• Figs. 16-18 illustrate use of the missile 10 in attacking a moderately hard building target 120, with strength between a soft target and a hard target. For example, the moderate target 120 may have an external structure 122 with strength equivalent to approximately 0.3-0.9 meters of concrete (1-3 feet of concrete). As illustrated in Fig. 16, the detonation of the shaped charge 28 may be accomplished by a crush-switch upon impact of the missile 10 with the target structure 122. The detonation of the shaped charge 28 causes formation of a breaching hole 124 in the outer structure 122, as illustrated in Fig. 17. Finally, in Fig. 18 the follow-through munition 86 detonates causing damage within an internal area 126 of the target 120.
  • Fig. 19 illustrates use of the missile 10, as configured in Fig. 8, against soft area targets 130, such as a plurality of relocatable targets located on the surface that are vulnerable to blast and fragmentation effects. As illustrated at reference number 132, the shaped charge 28 may be detonated at an optimum height above the ground during a steep dive of the missile 10. Then, as indicated at reference number 134, the follow-through munition 86 detonates at a lower altitude. The combined detonations of the shaped charge 28 and the follow-through munition 86, along with any detonated fuel-air mixture, spreads a large blast/fragmentation cloud over a wide area, to defeat the plurality of relocatable targets 130.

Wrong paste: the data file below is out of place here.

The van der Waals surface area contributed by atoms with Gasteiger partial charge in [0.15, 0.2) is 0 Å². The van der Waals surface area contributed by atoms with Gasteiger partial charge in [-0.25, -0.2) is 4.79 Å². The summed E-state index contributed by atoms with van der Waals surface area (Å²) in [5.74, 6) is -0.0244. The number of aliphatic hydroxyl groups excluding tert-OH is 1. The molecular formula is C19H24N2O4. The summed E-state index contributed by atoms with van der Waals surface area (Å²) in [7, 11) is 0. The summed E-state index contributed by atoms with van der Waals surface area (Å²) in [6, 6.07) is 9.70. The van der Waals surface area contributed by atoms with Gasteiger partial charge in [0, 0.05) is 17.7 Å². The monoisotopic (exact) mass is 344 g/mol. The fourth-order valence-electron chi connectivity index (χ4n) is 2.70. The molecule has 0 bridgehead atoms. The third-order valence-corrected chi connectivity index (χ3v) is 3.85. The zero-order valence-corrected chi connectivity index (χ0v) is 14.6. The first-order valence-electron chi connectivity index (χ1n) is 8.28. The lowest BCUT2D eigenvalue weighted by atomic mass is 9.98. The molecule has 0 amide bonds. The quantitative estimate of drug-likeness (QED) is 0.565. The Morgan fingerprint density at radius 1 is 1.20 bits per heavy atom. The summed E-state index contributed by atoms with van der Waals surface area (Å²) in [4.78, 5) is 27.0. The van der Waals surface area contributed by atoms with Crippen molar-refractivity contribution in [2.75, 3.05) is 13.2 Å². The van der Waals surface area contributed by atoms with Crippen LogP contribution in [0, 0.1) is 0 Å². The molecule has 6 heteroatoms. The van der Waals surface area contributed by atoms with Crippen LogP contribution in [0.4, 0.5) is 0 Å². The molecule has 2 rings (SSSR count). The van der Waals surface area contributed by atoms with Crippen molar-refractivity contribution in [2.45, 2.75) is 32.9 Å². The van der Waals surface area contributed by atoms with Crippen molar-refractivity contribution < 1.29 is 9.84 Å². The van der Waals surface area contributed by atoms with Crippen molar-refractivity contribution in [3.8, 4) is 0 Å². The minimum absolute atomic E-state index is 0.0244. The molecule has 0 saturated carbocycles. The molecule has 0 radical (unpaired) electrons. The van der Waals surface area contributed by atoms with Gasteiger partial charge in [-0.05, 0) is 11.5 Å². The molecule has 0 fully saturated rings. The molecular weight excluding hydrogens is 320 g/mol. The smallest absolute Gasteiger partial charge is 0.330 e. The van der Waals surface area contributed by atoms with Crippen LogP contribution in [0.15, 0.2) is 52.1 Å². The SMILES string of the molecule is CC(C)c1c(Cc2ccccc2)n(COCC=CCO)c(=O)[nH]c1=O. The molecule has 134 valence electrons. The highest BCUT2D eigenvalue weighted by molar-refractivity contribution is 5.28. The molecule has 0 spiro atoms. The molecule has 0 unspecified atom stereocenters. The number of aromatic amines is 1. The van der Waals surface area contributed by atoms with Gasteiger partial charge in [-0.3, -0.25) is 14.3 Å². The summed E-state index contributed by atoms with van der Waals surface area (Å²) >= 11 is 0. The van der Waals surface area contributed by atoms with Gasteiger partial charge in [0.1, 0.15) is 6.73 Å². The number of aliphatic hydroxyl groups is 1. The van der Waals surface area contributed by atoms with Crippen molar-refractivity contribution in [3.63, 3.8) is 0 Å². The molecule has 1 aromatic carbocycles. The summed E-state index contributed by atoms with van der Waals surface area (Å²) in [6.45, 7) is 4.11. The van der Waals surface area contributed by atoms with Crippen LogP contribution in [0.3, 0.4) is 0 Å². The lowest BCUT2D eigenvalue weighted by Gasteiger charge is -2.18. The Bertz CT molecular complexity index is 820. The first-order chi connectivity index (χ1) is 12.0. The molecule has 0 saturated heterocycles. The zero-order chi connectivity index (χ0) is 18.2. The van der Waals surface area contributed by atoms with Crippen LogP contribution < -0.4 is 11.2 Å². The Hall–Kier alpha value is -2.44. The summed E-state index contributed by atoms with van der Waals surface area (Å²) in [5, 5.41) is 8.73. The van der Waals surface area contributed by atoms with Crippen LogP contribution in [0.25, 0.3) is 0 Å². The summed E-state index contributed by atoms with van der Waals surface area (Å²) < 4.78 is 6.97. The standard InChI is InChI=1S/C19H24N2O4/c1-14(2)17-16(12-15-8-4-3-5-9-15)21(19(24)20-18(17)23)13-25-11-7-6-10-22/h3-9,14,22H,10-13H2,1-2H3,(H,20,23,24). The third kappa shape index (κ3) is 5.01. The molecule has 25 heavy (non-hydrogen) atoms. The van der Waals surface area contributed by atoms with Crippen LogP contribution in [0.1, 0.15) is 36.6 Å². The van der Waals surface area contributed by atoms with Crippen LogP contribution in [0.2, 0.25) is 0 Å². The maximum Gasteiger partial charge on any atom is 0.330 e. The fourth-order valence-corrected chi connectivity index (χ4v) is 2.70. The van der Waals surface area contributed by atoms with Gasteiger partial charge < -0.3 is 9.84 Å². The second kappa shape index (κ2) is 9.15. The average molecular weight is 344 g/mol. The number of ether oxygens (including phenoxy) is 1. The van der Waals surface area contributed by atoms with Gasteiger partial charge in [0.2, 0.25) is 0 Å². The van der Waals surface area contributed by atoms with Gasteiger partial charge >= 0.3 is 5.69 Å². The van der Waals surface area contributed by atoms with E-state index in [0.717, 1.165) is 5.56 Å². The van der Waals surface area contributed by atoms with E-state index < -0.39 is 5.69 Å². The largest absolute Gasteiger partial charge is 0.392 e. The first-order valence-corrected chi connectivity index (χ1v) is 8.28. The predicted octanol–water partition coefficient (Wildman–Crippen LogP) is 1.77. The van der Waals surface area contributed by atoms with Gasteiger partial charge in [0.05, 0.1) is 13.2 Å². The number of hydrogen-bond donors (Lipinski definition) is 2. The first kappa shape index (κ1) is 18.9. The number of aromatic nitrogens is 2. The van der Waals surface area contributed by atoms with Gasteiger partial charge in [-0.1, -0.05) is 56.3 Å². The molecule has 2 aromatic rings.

• From the foregoing it will be seen that the missile and components described above provide a single system capable of attacking a wide variety of targets. In addition, the missile and components provide a number of different means of penetrating targets, so as to increase internal damage to targets. It will be appreciated that other configurations of the missile 10 may be used in other suitable ways to attack a variety of different types of targets.
  • The missile 10 thus is able to defeat a broad spectrum of soft to hard ground-based targets with a single missile variant. The many benefits the missile 10 provides include: increased mission flexibility, improved missile lethality against a much broader set of targets, reduced logistics complexity, and reduced cost to fight and win a conflict or war. In addition, missiles such as described herein may allow for reduced ordnance requirements, as the missiles may be utilizable for multiple types of missions. Thus, the stocking of a wide variety of different types of missiles for different types of targets may be avoided and resupply logistics greatly reduced.
  • Although the invention has been shown and described with respect to a certain preferred embodiment or embodiments, it is obvious that equivalent alterations and modifications will occur to others skilled in the art upon the reading and understanding of this specification and the annexed drawings. In particular regard to the various functions performed by the above described elements (components, assemblies, devices, compositions, etc.), the terms (including a reference to a "means") used to describe such elements are intended to correspond, unless otherwise indicated, to any element which performs the specified function of the described-element (i.e., that is functionally equivalent), even though not structurally equivalent to the disclosed structure which performs the function in the herein illustrated exemplary embodiment or embodiments of the invention. In addition, while a particular feature of the invention may have been described above with respect to only one or more of several illustrated embodiments, such feature may be combined with one or more other features of the other embodiments, as may be desired and advantageous for any given or particular application.